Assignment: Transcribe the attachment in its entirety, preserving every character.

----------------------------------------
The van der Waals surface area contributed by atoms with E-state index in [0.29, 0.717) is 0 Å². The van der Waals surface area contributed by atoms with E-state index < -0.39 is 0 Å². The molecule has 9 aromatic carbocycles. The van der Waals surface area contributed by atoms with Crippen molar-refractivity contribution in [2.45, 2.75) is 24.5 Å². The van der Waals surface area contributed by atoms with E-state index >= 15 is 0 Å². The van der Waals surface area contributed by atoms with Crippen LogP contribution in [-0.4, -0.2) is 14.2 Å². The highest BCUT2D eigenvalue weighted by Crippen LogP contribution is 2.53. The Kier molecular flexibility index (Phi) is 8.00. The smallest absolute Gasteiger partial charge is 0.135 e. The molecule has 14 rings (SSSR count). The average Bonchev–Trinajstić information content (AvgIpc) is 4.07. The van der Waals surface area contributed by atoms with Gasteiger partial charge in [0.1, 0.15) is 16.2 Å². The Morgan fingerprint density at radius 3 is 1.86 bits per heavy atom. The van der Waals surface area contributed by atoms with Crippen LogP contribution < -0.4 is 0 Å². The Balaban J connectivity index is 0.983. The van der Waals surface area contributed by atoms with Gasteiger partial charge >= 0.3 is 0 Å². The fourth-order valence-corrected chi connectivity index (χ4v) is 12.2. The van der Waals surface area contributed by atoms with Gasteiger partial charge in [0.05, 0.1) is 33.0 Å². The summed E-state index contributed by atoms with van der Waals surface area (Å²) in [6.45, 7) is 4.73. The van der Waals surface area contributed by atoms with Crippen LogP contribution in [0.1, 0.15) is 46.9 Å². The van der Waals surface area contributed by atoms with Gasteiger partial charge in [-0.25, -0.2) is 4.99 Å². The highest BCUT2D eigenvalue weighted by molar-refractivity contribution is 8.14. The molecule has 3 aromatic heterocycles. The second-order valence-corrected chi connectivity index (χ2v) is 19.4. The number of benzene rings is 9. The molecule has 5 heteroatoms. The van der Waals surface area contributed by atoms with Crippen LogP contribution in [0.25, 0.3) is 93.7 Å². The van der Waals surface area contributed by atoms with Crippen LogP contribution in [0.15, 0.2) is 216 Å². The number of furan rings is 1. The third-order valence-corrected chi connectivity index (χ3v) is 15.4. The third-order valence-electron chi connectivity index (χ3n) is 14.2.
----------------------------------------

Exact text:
The van der Waals surface area contributed by atoms with E-state index in [0.29, 0.717) is 0 Å². The van der Waals surface area contributed by atoms with E-state index < -0.39 is 0 Å². The molecule has 9 aromatic carbocycles. The van der Waals surface area contributed by atoms with Crippen molar-refractivity contribution in [2.45, 2.75) is 24.5 Å². The van der Waals surface area contributed by atoms with E-state index >= 15 is 0 Å². The van der Waals surface area contributed by atoms with Crippen LogP contribution in [-0.4, -0.2) is 14.2 Å². The highest BCUT2D eigenvalue weighted by Crippen LogP contribution is 2.53. The Kier molecular flexibility index (Phi) is 8.00. The smallest absolute Gasteiger partial charge is 0.135 e. The molecule has 14 rings (SSSR count). The average Bonchev–Trinajstić information content (AvgIpc) is 4.07. The van der Waals surface area contributed by atoms with Gasteiger partial charge in [0.1, 0.15) is 16.2 Å². The Morgan fingerprint density at radius 3 is 1.86 bits per heavy atom. The van der Waals surface area contributed by atoms with Crippen LogP contribution < -0.4 is 0 Å². The Balaban J connectivity index is 0.983. The van der Waals surface area contributed by atoms with Gasteiger partial charge >= 0.3 is 0 Å². The fourth-order valence-corrected chi connectivity index (χ4v) is 12.2. The van der Waals surface area contributed by atoms with Gasteiger partial charge in [0.05, 0.1) is 33.0 Å². The summed E-state index contributed by atoms with van der Waals surface area (Å²) in [6.45, 7) is 4.73. The van der Waals surface area contributed by atoms with Crippen LogP contribution in [0.1, 0.15) is 46.9 Å². The van der Waals surface area contributed by atoms with Gasteiger partial charge in [-0.25, -0.2) is 4.99 Å². The highest BCUT2D eigenvalue weighted by molar-refractivity contribution is 8.14. The molecule has 3 aromatic heterocycles. The second-order valence-corrected chi connectivity index (χ2v) is 19.4. The number of benzene rings is 9. The molecule has 5 heteroatoms. The van der Waals surface area contributed by atoms with Crippen LogP contribution in [0.25, 0.3) is 93.7 Å². The van der Waals surface area contributed by atoms with Crippen LogP contribution in [0.15, 0.2) is 216 Å². The number of furan rings is 1. The third-order valence-corrected chi connectivity index (χ3v) is 15.4. The third-order valence-electron chi connectivity index (χ3n) is 14.2.